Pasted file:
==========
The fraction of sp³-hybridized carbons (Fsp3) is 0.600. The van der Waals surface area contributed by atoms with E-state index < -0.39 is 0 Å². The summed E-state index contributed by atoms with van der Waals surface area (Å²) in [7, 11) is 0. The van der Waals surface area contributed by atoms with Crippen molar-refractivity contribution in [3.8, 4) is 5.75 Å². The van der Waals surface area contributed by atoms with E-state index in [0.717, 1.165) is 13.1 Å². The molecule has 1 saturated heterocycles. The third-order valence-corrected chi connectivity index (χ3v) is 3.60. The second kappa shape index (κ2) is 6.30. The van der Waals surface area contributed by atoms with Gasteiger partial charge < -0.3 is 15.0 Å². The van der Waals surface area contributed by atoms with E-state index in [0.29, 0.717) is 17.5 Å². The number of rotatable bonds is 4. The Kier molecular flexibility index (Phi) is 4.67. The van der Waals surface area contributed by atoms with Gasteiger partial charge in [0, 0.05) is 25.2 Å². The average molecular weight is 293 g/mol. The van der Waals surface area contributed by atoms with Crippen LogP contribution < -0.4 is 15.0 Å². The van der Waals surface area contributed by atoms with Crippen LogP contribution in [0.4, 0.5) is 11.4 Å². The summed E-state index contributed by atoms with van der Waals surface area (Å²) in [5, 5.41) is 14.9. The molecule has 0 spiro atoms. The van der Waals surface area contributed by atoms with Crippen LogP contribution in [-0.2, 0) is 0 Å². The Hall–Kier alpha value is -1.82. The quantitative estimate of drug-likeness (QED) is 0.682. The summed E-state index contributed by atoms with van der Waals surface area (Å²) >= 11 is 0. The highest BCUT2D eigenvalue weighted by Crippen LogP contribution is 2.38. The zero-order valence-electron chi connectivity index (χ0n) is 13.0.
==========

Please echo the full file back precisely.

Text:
The fraction of sp³-hybridized carbons (Fsp3) is 0.600. The van der Waals surface area contributed by atoms with E-state index < -0.39 is 0 Å². The summed E-state index contributed by atoms with van der Waals surface area (Å²) in [7, 11) is 0. The van der Waals surface area contributed by atoms with Crippen molar-refractivity contribution in [3.8, 4) is 5.75 Å². The van der Waals surface area contributed by atoms with E-state index in [0.717, 1.165) is 13.1 Å². The molecule has 1 saturated heterocycles. The third-order valence-corrected chi connectivity index (χ3v) is 3.60. The second kappa shape index (κ2) is 6.30. The van der Waals surface area contributed by atoms with Gasteiger partial charge < -0.3 is 15.0 Å². The van der Waals surface area contributed by atoms with E-state index in [0.29, 0.717) is 17.5 Å². The number of rotatable bonds is 4. The Kier molecular flexibility index (Phi) is 4.67. The van der Waals surface area contributed by atoms with Gasteiger partial charge in [0, 0.05) is 25.2 Å². The average molecular weight is 293 g/mol. The van der Waals surface area contributed by atoms with Crippen LogP contribution < -0.4 is 15.0 Å². The van der Waals surface area contributed by atoms with Crippen LogP contribution in [0.4, 0.5) is 11.4 Å². The summed E-state index contributed by atoms with van der Waals surface area (Å²) in [5, 5.41) is 14.9. The molecule has 0 spiro atoms. The van der Waals surface area contributed by atoms with Crippen LogP contribution in [-0.2, 0) is 0 Å². The Hall–Kier alpha value is -1.82. The quantitative estimate of drug-likeness (QED) is 0.682. The summed E-state index contributed by atoms with van der Waals surface area (Å²) >= 11 is 0. The highest BCUT2D eigenvalue weighted by Crippen LogP contribution is 2.38. The zero-order valence-electron chi connectivity index (χ0n) is 13.0.